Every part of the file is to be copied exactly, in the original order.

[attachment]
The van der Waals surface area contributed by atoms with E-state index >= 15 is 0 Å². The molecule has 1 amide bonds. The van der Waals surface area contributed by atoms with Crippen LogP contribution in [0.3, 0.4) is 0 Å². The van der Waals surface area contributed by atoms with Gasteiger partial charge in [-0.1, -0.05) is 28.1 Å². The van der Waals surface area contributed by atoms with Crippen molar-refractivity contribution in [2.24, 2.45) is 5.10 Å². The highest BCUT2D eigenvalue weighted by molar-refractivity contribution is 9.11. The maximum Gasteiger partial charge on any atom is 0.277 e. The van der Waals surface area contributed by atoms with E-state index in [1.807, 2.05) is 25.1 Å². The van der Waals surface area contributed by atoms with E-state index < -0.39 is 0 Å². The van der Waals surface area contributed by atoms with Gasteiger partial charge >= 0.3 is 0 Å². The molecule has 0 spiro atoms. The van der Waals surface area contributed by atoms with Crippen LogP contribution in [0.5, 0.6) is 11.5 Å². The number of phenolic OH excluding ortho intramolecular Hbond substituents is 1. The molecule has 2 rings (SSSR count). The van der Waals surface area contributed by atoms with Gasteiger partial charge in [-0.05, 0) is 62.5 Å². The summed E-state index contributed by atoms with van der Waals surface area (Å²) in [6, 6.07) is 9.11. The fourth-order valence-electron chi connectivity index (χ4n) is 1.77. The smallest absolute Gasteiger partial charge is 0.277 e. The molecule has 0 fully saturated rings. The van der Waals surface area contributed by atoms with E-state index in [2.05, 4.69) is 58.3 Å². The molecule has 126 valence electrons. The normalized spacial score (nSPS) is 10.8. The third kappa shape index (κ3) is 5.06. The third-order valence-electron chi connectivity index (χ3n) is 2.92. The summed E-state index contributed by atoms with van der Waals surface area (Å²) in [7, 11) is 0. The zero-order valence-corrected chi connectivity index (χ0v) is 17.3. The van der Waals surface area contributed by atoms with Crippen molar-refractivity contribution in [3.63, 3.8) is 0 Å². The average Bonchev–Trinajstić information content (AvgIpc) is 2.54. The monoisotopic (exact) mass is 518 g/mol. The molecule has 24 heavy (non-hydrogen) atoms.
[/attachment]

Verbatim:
The van der Waals surface area contributed by atoms with E-state index >= 15 is 0 Å². The molecule has 1 amide bonds. The van der Waals surface area contributed by atoms with Crippen LogP contribution in [0.3, 0.4) is 0 Å². The van der Waals surface area contributed by atoms with Gasteiger partial charge in [-0.1, -0.05) is 28.1 Å². The van der Waals surface area contributed by atoms with Crippen molar-refractivity contribution in [2.24, 2.45) is 5.10 Å². The highest BCUT2D eigenvalue weighted by molar-refractivity contribution is 9.11. The maximum Gasteiger partial charge on any atom is 0.277 e. The van der Waals surface area contributed by atoms with E-state index in [1.807, 2.05) is 25.1 Å². The van der Waals surface area contributed by atoms with E-state index < -0.39 is 0 Å². The van der Waals surface area contributed by atoms with Gasteiger partial charge >= 0.3 is 0 Å². The molecule has 0 spiro atoms. The van der Waals surface area contributed by atoms with Crippen LogP contribution in [0.5, 0.6) is 11.5 Å². The number of phenolic OH excluding ortho intramolecular Hbond substituents is 1. The molecule has 2 rings (SSSR count). The van der Waals surface area contributed by atoms with Gasteiger partial charge in [-0.05, 0) is 62.5 Å². The summed E-state index contributed by atoms with van der Waals surface area (Å²) in [6, 6.07) is 9.11. The fourth-order valence-electron chi connectivity index (χ4n) is 1.77. The smallest absolute Gasteiger partial charge is 0.277 e. The molecule has 0 fully saturated rings. The van der Waals surface area contributed by atoms with E-state index in [2.05, 4.69) is 58.3 Å². The molecule has 126 valence electrons. The normalized spacial score (nSPS) is 10.8. The third kappa shape index (κ3) is 5.06. The third-order valence-electron chi connectivity index (χ3n) is 2.92. The summed E-state index contributed by atoms with van der Waals surface area (Å²) in [7, 11) is 0. The zero-order valence-corrected chi connectivity index (χ0v) is 17.3. The van der Waals surface area contributed by atoms with Crippen molar-refractivity contribution in [3.63, 3.8) is 0 Å². The average Bonchev–Trinajstić information content (AvgIpc) is 2.54. The monoisotopic (exact) mass is 518 g/mol. The molecule has 24 heavy (non-hydrogen) atoms.